re¬

English has

57,338

Previously reported,

the East India

months’

8,549

Total for the week.,

65,887

Total since Jan. 1..
Same

3,296

time last year

COTTON STATEMENT, OCT. 10.
Bales
refined in fair demand at £48
10s@£49 10s ; refined cotton is in improved demand at £35 10s@£37 Stock on hand Sept. 1, 1865
83,239
10s, according to quality ; Crude £29 10@£30 ; niger £42, and Madras Receded past three days
16,285
ground nut £45@46. Olive : large quantities of Mogadore have changed Received previously
97,738— 113,973
hands at £50, and in some instances £51 is reported paid, there are,
197,212
however, still sellers at £50 10 ; Seville sold at £53, Malaga at £53 10s,
8,149 ;
and
large parcel of Tunis at £52 ; various cargoes sold c. f. & i. to the
Exported past three days
74,167— 82,816
U. K. Cocoa nut firm, as importers generally hold for higher prices,
Exported previously
and stocks in second hands have met with free buyers at 47s(u)478 6d for
Ceylon, and 50s for Cochin with customary three month’s prompt. Palm
Stock
hand and on shipboard
114,896
firm at 42s for fine Lagos, and palm nut is worth 36s.
The following are the comparative arrivals, exports and stocks of
Rice quiet. The sales are 2,500 bags Necranzie Arracan 10s 3d.
Rum quiet and little doing.
Colton at New Orleans for ten years, from Sept. 1, each yer.r, to
Spices.—Pepper : Black firmer, 1,000 bags Penang were bought in Oct. 10 i
BALESat 8 8-16d.
400 bags white sold 5^d@5£d for ord Singapore. Ginger :
Stocker
Exports.
Arrivals.
230 barrels Jamaica brought from 64e@34s for good ord to fair bold,
114,896
82.316
113,073
with fine from £5 5s@£8 ; 220 bags African went at 36s.
150 boxes 1S65
4,344
6,895
5,664
Cassia Lignia (mouldy) found buyers from 90s@92 for pile 3. 160 pkgs 1 804
6,523
7,536
Cassia \^ra were bought in from 40s@45s. 50 cases mace were mostly 1863
933
237
held for Is 3d for raid.
1362
11,907
1,789
Sugar.—The market is quiet but very steady. Of British West In¬ 1861
212,369
89,165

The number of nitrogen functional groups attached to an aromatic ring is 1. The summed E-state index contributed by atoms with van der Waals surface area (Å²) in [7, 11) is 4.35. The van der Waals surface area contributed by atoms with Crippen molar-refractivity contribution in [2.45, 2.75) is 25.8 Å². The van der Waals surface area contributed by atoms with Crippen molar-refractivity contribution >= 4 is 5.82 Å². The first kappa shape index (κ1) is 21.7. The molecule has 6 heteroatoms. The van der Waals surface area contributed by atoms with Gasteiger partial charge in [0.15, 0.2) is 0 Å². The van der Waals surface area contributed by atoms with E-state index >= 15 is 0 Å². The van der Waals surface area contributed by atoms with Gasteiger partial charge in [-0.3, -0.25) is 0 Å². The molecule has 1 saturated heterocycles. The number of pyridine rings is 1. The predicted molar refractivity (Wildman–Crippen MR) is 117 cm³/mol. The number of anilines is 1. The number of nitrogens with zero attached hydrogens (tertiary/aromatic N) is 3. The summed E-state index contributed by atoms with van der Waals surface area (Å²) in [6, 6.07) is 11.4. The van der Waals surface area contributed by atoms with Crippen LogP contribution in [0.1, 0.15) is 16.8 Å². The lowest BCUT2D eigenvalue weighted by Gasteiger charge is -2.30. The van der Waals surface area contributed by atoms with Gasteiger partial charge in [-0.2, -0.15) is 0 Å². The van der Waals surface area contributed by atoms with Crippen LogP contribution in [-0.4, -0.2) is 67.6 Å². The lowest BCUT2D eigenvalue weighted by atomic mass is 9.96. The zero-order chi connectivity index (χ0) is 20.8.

228,620
dia 2,700 hhds sold, including at public sales 866 casks Barbadoes from
1860
180,013
118,646
272,636
85s@41s, 321 casks Jamaca from £2s@36s 6d, 166 casks St. Vincent’s 1859
148,028
89,159
206,936
from 32s@35s, and 29 casks, 200 barrels Sundries from 33s@33s 6d.
1858
112,201
36,689
141,569
9,196 bags Mauritius-were partly disposed of at 32s@39s. 528 bags 1857
145,538
64,016
202,559
Bengal good yellow Gurpattah were brought in at 37s@37s 6d. 3.371 1856
bags Penang found buyers at 84s 6d@35s 6d. 1,015 bags Native Mad¬
COTTON STATEMENT, OCT. «>.
Bales.
sold at 298 6d@34s 6d. 579 bags Natal sold at29s@36s. Privately
24,290
about 6,000 bags Mauritus sold at 28s 6d(rt)41s, also 350 tons Havre at Stock
hand 1st September, 1865
27s 3d ; 1,600 bags grainy Jaggery at 29s 6d, and 700 bags Bengal at
Received this week
12,010
37s 6d@39s 6d. Foreign :
240 hhds, 69 barrels Porto Rico sold at 34s Received previously
55,540— 67,592
@35s for brown, and 36s@41s for yellow. 72 hhds Cuba Melado sold at
91,882
288 6d.
The private transactions comprise : 3,830 boxes Havana at
Total
38e@38s 6d for No. 11^ to 124 ; 24,000 bags clayed Manila at 33s 6d@
Exported this week
..
;
9,105
34s; 10,000 bags unclayed ditto at 30s 6d@31s; 900 hhds Porto Rico
Exported previously
26,379 88,874
37a 9d@38s ; 3,770 bags brown Pernams at 33s ; 450 cases brown
at
Burned Oct. 5th and 6th (about).
3,390